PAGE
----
THE transgender phenomenon is a new sexual revolution and fast becoming the defining issue of this demanding decade. It is only a matter of time before Ireland is faced with a difficult test case and I shudder to think how it will divide opinion in a fundamentally conservative society where a cake with the message ‘support gay marriage’ spent seven years in the courts.
Scotland and the Republic have already had to face dilemmas triggered by people who are non-binary or simply not comfortable with the gender in which they were born. In Scotland the First Minister Nicola Sturgeon dithered after a trans-woman, who was once a man with convictions for raping women, was sent to a female prison. Her handling of the matter may have contributed to her surprise resignation. Legislation making gender transition easier for people opened up a new front in the long war between Westminster and the independence lobby after London overruled the Scottish parliament. Writer JK Rowling, who lives in Edinburgh, has been persecuted by people who accuse her of transphobia simply because she used the expression ‘people who menstruate’.
In the Republic schoolteacher Enoch Burke has been jailed for contempt of court, lost his job and faces bankruptcy because he believes his religious views are above the law and more important than his duty of care toward a child who simply didn’t want to be labelled she or he. He refuses to purge his contempt of court and seems determined to make himself a martyr for his cause. It is easy to see him as a lone eccentric but he has considerable support among the Catholic conservative community that has opposed the liberalisation of Irish society every step of the way for 50 years.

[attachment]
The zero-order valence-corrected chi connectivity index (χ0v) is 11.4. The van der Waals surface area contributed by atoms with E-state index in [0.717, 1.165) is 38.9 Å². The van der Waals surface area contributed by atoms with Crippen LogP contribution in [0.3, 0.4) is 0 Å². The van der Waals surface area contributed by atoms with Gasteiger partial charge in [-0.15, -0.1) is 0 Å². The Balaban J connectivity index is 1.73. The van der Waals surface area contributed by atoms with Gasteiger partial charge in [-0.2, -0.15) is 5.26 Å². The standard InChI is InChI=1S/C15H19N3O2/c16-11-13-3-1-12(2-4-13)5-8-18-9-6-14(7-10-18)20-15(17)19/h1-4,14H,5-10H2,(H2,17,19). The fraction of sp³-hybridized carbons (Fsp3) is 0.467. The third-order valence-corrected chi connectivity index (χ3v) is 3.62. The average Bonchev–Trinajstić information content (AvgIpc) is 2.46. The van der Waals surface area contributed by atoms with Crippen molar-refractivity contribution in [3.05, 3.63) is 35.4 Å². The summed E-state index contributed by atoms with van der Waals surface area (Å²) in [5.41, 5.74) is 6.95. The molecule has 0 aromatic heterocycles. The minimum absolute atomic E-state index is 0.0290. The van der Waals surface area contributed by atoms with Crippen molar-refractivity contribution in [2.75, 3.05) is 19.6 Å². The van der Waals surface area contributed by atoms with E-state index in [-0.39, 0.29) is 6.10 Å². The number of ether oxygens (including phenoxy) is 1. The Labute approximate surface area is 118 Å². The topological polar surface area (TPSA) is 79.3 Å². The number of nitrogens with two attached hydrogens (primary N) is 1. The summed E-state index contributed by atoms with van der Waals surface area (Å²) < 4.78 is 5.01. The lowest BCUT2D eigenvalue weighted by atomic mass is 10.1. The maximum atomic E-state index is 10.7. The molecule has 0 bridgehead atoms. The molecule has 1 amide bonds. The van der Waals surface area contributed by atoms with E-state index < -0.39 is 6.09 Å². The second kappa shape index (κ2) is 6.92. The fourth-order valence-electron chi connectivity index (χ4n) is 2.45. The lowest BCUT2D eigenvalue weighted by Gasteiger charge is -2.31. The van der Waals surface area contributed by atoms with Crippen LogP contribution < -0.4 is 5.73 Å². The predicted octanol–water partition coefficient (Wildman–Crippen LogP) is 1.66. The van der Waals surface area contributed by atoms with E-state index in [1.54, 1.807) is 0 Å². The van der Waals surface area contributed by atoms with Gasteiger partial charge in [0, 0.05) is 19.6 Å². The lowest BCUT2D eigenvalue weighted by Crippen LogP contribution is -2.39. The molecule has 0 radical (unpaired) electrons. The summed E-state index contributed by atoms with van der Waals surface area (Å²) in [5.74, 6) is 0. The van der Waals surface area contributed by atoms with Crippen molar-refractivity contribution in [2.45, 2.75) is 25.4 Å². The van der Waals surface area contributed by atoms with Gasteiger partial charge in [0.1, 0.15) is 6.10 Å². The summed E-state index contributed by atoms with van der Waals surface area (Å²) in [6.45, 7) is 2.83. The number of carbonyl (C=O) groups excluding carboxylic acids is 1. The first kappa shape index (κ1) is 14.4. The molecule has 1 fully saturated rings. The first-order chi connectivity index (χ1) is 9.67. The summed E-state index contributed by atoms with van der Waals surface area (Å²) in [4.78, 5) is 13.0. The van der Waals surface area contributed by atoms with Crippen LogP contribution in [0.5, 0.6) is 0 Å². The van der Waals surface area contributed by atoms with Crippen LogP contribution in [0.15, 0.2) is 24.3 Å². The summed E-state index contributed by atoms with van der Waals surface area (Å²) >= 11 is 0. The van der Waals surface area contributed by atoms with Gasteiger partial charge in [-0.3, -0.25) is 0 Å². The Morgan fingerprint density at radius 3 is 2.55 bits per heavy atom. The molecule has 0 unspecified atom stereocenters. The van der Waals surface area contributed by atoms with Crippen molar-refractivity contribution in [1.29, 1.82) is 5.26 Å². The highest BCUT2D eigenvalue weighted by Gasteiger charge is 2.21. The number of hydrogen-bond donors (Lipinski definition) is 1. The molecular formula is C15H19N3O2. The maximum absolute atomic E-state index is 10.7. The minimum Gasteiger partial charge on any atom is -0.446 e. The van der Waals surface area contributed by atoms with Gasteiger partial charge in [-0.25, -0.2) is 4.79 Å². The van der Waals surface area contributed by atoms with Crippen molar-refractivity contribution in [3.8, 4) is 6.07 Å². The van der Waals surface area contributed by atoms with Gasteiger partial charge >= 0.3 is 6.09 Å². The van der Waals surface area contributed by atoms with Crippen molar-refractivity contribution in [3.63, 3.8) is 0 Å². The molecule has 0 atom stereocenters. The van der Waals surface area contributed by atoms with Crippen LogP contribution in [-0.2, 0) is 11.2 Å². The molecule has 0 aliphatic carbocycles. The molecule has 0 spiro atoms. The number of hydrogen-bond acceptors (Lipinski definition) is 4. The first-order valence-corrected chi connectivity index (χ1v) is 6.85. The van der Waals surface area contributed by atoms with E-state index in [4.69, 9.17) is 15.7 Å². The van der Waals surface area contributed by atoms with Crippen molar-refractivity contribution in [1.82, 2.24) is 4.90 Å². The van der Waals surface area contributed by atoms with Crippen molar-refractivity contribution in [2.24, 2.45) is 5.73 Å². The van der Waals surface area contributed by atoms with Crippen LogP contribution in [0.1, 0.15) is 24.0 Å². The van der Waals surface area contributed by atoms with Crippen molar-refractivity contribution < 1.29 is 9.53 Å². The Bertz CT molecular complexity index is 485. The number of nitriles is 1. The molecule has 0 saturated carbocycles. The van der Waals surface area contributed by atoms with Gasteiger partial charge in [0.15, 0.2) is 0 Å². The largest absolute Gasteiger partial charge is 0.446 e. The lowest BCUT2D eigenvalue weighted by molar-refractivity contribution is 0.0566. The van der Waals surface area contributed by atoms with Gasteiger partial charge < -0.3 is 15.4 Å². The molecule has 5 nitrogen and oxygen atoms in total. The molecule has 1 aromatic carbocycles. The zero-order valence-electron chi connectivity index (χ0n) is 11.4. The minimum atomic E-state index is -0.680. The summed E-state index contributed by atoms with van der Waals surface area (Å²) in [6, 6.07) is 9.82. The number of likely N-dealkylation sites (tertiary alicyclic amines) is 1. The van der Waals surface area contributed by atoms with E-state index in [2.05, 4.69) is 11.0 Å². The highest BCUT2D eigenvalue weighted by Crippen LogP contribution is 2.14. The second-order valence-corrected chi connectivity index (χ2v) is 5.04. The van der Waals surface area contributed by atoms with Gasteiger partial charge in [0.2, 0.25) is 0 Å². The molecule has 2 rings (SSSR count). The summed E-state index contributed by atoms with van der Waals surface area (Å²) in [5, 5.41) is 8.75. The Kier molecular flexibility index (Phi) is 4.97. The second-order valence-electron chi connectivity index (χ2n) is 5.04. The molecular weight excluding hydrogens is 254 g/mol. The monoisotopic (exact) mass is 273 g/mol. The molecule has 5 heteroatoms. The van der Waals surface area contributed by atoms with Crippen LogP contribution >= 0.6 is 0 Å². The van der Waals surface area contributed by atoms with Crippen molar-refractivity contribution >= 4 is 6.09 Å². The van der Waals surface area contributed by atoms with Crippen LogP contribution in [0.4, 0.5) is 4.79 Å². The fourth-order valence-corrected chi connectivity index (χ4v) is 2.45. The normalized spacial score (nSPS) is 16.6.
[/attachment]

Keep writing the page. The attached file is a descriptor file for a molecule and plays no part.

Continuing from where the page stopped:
The transgender issue is widening a gap between the rights of people on either side of the Irish border. A citizen of the Republic is legally permitted to change the designation of their gender on government documents through self-determination. In 2015 it became just the fourth state in the world to permit such alterations to a birth certificate. Within two years 230 people had been granted gender recognition certificates under the law. It is a tiny but growing minority. The Transgender Equality Network has been campaigning for change since 2006 and acknowledges the progress that has been made but maintains that the Republic remains a place where it is difficult for transgender people to lead, safe, healthy and integrated lives.
In Northern Ireland transgender people do not even have the same rights as those living elsewhere in the UK where it takes two years to navigate the paperwork required for a gender recognition certificate. They cannot apply for a certificate if they are married or in a civil partnership. Trans Pride NI campaigns for improved rights and highlights institutional discrimination and hate crimes. Transgender people in the North face problems applying for social housing because transphobia is not recognised by the state run Housing Executive, on its application forms, when applicants seek to move to safety. Attitudes are slow to change in the North where politics and debate have been stalled by the year-long suspension of the Assembly.